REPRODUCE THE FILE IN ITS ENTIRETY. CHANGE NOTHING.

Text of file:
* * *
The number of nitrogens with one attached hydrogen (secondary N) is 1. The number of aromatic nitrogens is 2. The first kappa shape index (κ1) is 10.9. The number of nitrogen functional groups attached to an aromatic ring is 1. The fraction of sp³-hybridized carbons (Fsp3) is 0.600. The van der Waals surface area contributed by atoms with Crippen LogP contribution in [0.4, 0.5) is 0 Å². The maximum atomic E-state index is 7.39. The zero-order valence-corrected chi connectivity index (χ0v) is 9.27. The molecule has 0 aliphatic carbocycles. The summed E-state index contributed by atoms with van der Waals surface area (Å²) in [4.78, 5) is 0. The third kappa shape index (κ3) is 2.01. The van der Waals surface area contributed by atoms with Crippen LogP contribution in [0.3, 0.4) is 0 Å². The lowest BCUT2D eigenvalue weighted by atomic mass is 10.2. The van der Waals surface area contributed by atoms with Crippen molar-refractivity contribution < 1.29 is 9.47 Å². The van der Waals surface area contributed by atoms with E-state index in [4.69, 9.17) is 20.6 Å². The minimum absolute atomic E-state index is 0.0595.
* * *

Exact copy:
The number of nitrogens with one attached hydrogen (secondary N) is 1. The number of aromatic nitrogens is 2. The first kappa shape index (κ1) is 10.9. The number of nitrogen functional groups attached to an aromatic ring is 1. The fraction of sp³-hybridized carbons (Fsp3) is 0.600. The van der Waals surface area contributed by atoms with Crippen LogP contribution in [0.4, 0.5) is 0 Å². The maximum atomic E-state index is 7.39. The zero-order valence-corrected chi connectivity index (χ0v) is 9.27. The molecule has 0 aliphatic carbocycles. The summed E-state index contributed by atoms with van der Waals surface area (Å²) in [4.78, 5) is 0. The third kappa shape index (κ3) is 2.01. The van der Waals surface area contributed by atoms with Crippen LogP contribution in [0.3, 0.4) is 0 Å². The lowest BCUT2D eigenvalue weighted by atomic mass is 10.2. The van der Waals surface area contributed by atoms with Crippen molar-refractivity contribution < 1.29 is 9.47 Å². The van der Waals surface area contributed by atoms with E-state index in [4.69, 9.17) is 20.6 Å². The minimum absolute atomic E-state index is 0.0595.